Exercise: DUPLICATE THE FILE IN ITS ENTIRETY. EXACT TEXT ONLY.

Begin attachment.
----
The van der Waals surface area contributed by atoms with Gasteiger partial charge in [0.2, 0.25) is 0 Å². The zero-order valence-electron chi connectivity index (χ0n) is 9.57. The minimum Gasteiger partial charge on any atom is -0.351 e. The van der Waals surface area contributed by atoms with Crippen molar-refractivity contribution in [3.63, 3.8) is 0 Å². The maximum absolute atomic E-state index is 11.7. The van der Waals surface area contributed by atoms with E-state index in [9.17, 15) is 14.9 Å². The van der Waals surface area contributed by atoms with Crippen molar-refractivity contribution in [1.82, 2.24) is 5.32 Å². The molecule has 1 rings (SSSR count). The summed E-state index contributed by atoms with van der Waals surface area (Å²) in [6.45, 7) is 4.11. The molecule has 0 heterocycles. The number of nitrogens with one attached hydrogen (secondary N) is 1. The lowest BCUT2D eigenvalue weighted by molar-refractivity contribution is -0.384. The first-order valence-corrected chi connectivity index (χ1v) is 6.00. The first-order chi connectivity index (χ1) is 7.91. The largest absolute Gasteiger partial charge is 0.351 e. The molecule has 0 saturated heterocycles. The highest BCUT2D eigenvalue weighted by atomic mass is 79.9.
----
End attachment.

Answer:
The van der Waals surface area contributed by atoms with Gasteiger partial charge in [0.2, 0.25) is 0 Å². The zero-order valence-electron chi connectivity index (χ0n) is 9.57. The minimum Gasteiger partial charge on any atom is -0.351 e. The van der Waals surface area contributed by atoms with Crippen molar-refractivity contribution in [3.63, 3.8) is 0 Å². The maximum absolute atomic E-state index is 11.7. The van der Waals surface area contributed by atoms with E-state index in [9.17, 15) is 14.9 Å². The van der Waals surface area contributed by atoms with Crippen molar-refractivity contribution in [1.82, 2.24) is 5.32 Å². The molecule has 1 rings (SSSR count). The summed E-state index contributed by atoms with van der Waals surface area (Å²) in [6.45, 7) is 4.11. The molecule has 0 heterocycles. The number of nitrogens with one attached hydrogen (secondary N) is 1. The lowest BCUT2D eigenvalue weighted by molar-refractivity contribution is -0.384. The first-order valence-corrected chi connectivity index (χ1v) is 6.00. The first-order chi connectivity index (χ1) is 7.91. The largest absolute Gasteiger partial charge is 0.351 e. The molecule has 0 saturated heterocycles. The highest BCUT2D eigenvalue weighted by atomic mass is 79.9.